dependencies on python3-full anyway, so its only consumers will be
people manually installing it... that is, developers of Python-based
software, or people wanting to run software which isn't packaged in
Debian (which you seem to consider synonymous with being a software
developer for some reason, but I'll go along with it for the sake of
argument).

So it seems like you're saying the people who manually install
python3 will be confused by the presence of python3-full and install
it instead, and accidentally get "software developer tools" when
they do so. But who else is specifically choosing to install a
Python interpreter if not people writing and running non-packaged
Python source?
-- 
Jeremy Stanley


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Re: upstream python concerns, python3-full package for bullseye

2021-02-12 Thread Matthias Klose
On 2/12/21 2:08 PM, Julien Palard wrote:
> Hi,
> 
> As far as I understand, the divergence between "Python upstream" and 
> Debian is:
> 
> - It looks like Debian target users consuming software, users just 
> install a package and it works, no venv needed obviously, it always just 
> work, it's fantastic. Users may not even care if the program is written 
> in Python or not at this point.
> 
> - Upstream Python is obviously composed by people writing in Python and 
> know many people who write some Python too: all in need of venv to work.

Yes, I think that's a good summary for the user's view. But keep in mind, that
when "upstream" is speaking about the "user" experience of Python on Debian,
they usually mean the developer experience.

> So while I do agree that a *normal user* does not need a venv as I 
> myself appreciate, as a user, how fantastic it is to be able to install 
> a software using Debian packages, I still think venv is a very usefull 
> tool that I'm very happy to have in the Python stdlib and use daily.

Debian itself uses venv in build tests and in autopkg tests. So we also need a
working venv, and we ship it.  If something is broken with setting up a venv, we
should fix it.

What is less seen by "Python upstream" is that recommended upstream practices
like CPython defaulting to site-packages by default until recently (sudo python3
setup.py install), or sudo pip install|upgrade do break the user's system.
Compare that with safe approaches like autoconf defaulting to /usr/local
installs.  Let me say that "Python upstream" is not always enthusiastic to
acknowledge these issues.

There also seems to be some level of frustration of "Python upstream" supporting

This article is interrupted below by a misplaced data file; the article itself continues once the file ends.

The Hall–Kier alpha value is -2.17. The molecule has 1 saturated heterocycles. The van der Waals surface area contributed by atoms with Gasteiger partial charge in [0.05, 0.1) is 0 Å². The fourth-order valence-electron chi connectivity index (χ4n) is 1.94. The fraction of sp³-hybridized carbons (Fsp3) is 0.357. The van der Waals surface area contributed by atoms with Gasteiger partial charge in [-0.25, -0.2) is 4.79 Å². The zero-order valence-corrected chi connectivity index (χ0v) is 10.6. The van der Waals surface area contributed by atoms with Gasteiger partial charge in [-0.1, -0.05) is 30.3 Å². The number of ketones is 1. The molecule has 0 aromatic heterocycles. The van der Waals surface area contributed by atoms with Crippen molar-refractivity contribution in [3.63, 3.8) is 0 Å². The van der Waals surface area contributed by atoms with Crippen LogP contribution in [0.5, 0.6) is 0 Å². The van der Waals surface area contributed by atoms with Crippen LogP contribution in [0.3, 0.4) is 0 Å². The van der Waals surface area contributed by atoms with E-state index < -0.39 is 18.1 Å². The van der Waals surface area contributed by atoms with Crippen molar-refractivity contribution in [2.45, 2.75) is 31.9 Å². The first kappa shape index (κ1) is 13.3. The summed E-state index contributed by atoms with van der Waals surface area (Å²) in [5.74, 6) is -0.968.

users using Python on Debian on upstream communication channels like #python on
Freenode.  Yes, I have heard the complaints, but usually things are not
forwarded to Debian.  Stefano and myself have recently joined #python, so let's
see if that can help.

Matthias



Re: upstream python concerns, python3-full package for bullseye

2021-02-12 Thread Valentin Vidic
On Fri, Feb 12, 2021 at 05:59:12PM +0200, Andrius Merkys wrote:
> On 2021-02-12 16:18, Simon McVittie wrote:
> > python3-minimal ≤ python3-core ≤ python3 ≤ python3-full
> 
> +1. Exactly how I would understand these names.

I see your point too. I guess python3-full is the way to go then,
but maybe also leave it at that if we don't want to bloat python3
too much (python3 becomes python3-core and python3-full becomes
python3).

-- 
Valentin



Re: upstream python concerns, python3-full package for bullseye

2021-02-12 Thread Andrius Merkys
On 2021-02-12 16:18, Simon McVittie wrote:
> We have a python3 package already. If I saw a python3 package and a
> python3-core package, I would expect that either they're the same thing,
> or python3-core is a smaller and less fully-featured version of python3.
> 
> Conversely, we already have a python3-minimal package, and I would expect
> python3-core to be larger and more fully-featured than python3-minimal
> (or maybe the same), because by definition if it's minimal then it's
> the least Python you can have. So:
> 
> python3-minimal ≤ python3-core ≤ python3 ≤ python3-full

+1. Exactly how I would understand these names.

Andrius



Re: upstream python concerns, python3-full package for bullseye

2021-02-12 Thread Simon McVittie
On Fri, 12 Feb 2021 at 10:40:48 +0100, Valentin Vidic wrote:
> Perhaps python3-core would be more appropriate, and python3-full can be
> left for something even bigger.

We have a python3 package already. If I saw a python3 package and a
python3-core package, I would expect that either they're the same thing,
or python3-core is a smaller and less fully-featured version of python3.

Conversely, we already have a python3-minimal package, and I would expect
python3-core to be larger and more fully-featured than python3-minimal